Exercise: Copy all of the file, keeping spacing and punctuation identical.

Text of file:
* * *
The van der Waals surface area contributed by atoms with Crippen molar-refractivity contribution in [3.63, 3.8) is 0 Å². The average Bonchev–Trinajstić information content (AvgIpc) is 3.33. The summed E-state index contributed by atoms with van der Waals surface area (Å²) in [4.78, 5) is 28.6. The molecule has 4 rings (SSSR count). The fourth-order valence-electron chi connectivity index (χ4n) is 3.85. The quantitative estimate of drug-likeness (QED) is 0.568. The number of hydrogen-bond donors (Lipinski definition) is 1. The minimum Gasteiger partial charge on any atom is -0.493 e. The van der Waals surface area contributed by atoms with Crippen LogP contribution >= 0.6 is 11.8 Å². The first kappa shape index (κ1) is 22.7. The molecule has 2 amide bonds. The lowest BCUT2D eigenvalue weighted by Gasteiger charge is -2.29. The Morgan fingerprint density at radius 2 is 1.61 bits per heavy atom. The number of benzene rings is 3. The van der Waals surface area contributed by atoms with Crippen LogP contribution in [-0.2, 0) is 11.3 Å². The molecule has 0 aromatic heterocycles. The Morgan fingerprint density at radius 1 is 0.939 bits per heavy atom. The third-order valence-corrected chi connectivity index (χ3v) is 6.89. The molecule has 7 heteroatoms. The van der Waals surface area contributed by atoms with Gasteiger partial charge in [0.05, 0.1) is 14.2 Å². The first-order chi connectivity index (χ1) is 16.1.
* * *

The van der Waals surface area contributed by atoms with Crippen molar-refractivity contribution in [3.63, 3.8) is 0 Å². The average Bonchev–Trinajstić information content (AvgIpc) is 3.33. The summed E-state index contributed by atoms with van der Waals surface area (Å²) in [4.78, 5) is 28.6. The molecule has 4 rings (SSSR count). The fourth-order valence-electron chi connectivity index (χ4n) is 3.85. The quantitative estimate of drug-likeness (QED) is 0.568. The number of hydrogen-bond donors (Lipinski definition) is 1. The minimum Gasteiger partial charge on any atom is -0.493 e. The van der Waals surface area contributed by atoms with Crippen LogP contribution >= 0.6 is 11.8 Å². The first kappa shape index (κ1) is 22.7. The molecule has 2 amide bonds. The lowest BCUT2D eigenvalue weighted by Gasteiger charge is -2.29. The Morgan fingerprint density at radius 2 is 1.61 bits per heavy atom. The number of benzene rings is 3. The van der Waals surface area contributed by atoms with Crippen LogP contribution in [-0.2, 0) is 11.3 Å². The molecule has 0 aromatic heterocycles. The Morgan fingerprint density at radius 1 is 0.939 bits per heavy atom. The third-order valence-corrected chi connectivity index (χ3v) is 6.89. The molecule has 7 heteroatoms. The van der Waals surface area contributed by atoms with Gasteiger partial charge in [0.05, 0.1) is 14.2 Å². The first-order chi connectivity index (χ1) is 16.1.